Misconceptions about chiropractic…
Many people perceive different things about chiropractic. I like to joke with people who say that they “believe in chiropractic”. We’re not a religion but thank you for your prayers anyway. Chiropractic is an art, a science, and a philosophy. Manipulation has been performed for thousands of years dating back to the ancient Greeks and Chinese. In North America chiropractors perform 90% or more of all manipulation or adjusting and we are the best trained to do it. In Europe, it is the physical therapists who perform the most, and in Asia it is the acupuncturists.
The biggest misperception is that you have to go to a chiropractor all the time. One person’s clinical need is completely different from another. You can choose what kind of care works best for you. I expect to provide enough care to improve your condition back to a reasonable baseline. This typically takes anywhere from 5-6 visits on the average. Realize that this range averages the one visit miracles and the 20-visit lumbar disc or serious worker’s comp cases all together. After your condition stabilizes you will transition to supportive care, which is care you need so that you don’t get worse. This is different for every patient. Over 20 years I have had every combination possible from weekly supportive care to “call me when you need me”. Every human being needs chiropractic care, our needs just vary and can change over time. People take medications every day and do not blame the medical and pharmaceutical professions for creating their clinical need, but somehow that blame gets inappropriately transferred to chiropractic. With medications you can take your pills at home. With chiropractic you need to come into the office to get treated. It’s that simple, and everyone’s needs are different.
Please allow me to be clear about one thing: I am not laying out my own clinical approach to disparage or undermine any of my colleagues that have wellness or corrective care practices. I am in full support of that form of chiropractic care. It just isn’t my particular style or clinical interest. My colleagues that adjust three to ten times the number of patients that I do in a day are spreading healing and wellness to the community and the world, and that is a wonderful thing.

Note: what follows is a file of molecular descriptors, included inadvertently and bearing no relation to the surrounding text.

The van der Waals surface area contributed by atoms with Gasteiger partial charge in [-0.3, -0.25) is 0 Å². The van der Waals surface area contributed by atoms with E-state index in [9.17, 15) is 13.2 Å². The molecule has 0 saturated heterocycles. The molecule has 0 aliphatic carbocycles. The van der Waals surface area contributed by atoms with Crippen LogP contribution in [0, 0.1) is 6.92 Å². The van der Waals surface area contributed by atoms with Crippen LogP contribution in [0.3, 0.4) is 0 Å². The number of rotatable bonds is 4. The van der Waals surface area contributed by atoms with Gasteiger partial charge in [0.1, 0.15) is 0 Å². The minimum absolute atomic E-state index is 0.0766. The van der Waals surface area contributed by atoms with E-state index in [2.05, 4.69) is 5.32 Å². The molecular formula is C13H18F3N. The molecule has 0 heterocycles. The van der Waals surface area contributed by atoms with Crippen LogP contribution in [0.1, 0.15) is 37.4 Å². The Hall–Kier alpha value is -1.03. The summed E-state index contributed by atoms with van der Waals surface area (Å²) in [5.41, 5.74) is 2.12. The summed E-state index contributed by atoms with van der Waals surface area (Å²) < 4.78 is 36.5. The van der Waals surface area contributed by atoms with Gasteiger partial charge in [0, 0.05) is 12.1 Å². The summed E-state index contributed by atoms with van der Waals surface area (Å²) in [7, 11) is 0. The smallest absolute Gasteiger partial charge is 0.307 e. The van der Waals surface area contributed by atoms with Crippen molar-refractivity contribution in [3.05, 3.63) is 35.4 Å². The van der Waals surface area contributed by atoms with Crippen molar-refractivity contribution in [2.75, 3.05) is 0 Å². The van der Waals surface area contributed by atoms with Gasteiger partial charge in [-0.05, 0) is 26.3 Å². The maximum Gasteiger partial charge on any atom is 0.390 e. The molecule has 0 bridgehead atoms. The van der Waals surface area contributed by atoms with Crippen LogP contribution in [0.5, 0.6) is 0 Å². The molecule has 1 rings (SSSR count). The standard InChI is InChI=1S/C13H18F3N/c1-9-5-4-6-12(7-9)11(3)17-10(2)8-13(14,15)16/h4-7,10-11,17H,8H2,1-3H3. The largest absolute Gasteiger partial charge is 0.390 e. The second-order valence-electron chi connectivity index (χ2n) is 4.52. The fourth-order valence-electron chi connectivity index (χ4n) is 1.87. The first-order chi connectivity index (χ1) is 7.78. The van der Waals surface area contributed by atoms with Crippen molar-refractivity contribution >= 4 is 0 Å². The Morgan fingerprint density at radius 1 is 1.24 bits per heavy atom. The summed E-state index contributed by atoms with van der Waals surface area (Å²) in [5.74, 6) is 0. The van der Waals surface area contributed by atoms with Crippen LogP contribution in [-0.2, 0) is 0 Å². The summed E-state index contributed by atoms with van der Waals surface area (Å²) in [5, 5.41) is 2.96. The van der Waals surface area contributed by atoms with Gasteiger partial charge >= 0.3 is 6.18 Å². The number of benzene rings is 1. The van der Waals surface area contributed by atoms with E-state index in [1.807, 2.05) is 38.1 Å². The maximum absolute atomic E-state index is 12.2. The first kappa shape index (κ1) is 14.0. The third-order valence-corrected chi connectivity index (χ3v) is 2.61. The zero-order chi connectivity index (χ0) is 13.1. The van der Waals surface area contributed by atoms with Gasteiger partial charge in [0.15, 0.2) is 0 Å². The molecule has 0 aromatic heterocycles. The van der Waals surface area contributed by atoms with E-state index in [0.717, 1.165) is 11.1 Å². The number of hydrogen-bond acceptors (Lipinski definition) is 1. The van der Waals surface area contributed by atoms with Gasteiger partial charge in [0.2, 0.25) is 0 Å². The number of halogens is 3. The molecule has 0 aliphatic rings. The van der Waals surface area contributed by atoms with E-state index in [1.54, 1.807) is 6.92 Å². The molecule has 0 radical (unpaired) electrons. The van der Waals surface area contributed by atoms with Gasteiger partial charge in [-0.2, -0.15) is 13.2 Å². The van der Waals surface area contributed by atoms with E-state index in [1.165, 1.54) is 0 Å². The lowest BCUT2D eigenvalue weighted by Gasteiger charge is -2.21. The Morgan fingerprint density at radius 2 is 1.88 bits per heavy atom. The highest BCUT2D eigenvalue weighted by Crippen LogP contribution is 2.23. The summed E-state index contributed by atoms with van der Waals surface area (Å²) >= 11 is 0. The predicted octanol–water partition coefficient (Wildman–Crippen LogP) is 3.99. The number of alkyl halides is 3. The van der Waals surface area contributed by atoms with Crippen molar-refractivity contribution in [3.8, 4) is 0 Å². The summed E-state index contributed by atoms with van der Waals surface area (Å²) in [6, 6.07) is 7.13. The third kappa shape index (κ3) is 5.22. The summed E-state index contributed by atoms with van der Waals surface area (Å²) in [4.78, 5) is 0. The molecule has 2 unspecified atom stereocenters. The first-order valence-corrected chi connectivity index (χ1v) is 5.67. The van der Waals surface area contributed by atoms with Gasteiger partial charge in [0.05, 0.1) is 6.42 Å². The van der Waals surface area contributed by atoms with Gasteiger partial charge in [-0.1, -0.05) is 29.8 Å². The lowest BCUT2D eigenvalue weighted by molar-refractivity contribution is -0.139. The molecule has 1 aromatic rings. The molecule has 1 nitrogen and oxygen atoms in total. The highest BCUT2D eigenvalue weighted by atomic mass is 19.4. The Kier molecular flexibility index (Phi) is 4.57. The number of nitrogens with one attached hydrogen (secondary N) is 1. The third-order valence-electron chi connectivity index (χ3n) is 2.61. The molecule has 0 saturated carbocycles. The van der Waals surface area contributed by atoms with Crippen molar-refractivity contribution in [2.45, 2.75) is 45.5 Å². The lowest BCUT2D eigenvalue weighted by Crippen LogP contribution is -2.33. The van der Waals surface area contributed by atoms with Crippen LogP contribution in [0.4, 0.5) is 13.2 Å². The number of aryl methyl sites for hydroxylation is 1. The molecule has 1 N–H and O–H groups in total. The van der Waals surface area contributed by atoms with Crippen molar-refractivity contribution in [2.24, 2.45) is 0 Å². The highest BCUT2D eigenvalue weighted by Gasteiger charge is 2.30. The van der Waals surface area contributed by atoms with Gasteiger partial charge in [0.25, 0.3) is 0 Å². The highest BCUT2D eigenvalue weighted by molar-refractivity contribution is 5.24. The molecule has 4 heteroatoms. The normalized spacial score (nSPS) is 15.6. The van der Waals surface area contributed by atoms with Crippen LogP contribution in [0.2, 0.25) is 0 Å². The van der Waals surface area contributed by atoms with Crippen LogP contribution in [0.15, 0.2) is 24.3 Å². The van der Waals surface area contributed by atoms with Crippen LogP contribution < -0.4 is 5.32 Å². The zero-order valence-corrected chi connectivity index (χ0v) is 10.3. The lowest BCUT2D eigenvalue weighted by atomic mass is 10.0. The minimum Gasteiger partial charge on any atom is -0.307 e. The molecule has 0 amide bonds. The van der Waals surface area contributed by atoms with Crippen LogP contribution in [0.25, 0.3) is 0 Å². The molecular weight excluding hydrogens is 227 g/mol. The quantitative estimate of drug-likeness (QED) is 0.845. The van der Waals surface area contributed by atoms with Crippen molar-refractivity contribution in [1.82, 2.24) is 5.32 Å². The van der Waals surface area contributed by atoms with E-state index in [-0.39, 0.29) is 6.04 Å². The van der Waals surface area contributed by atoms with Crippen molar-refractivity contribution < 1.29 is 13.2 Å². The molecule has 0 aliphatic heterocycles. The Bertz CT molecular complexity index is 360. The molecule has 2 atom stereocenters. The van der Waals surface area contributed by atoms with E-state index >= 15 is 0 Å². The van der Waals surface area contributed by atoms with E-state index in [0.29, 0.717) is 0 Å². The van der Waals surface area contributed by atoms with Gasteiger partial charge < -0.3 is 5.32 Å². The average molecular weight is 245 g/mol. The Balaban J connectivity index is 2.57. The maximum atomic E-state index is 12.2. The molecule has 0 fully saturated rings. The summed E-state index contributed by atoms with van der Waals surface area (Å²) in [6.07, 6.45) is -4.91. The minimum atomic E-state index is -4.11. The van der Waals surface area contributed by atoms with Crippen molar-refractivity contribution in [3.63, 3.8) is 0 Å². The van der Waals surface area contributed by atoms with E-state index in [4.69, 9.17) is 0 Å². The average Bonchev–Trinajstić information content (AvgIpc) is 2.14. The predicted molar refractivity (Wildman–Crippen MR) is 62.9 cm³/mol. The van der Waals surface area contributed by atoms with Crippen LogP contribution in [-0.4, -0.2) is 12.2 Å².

Another misconception is that our education is not equivalent to our medical or osteopathic colleagues. That couldn’t be farther from the truth. We are, in fact, over-educated to do what we do. Our education surpasses that of our medical and osteopathic colleagues in many key areas related to our field of health care. The first two years of chiropractic, medical and osteopathic educations mirror one another very closely. The difference comes in the third and fourth academic years of our educations. Our medical and osteopathic colleagues go through clinical rotations in the various fields of allopathic care (drugs and surgery), whereas we focus on radiology, orthopedics and our chiropractic skills and techniques. The fifth academic year is primarily clinical for chiropractic students, whereas our medical and osteopathic colleagues choose their particular discipline and begin their residencies of varying lengths in their fifth academic year and beyond. Chiropractors have the most education and training in manipulation, period. It is our main clinical focus, and you are in good hands. Our experience surpasses all others as we do it all day and every day in the office, not just on occasion as our osteopathic or physical therapy colleagues do.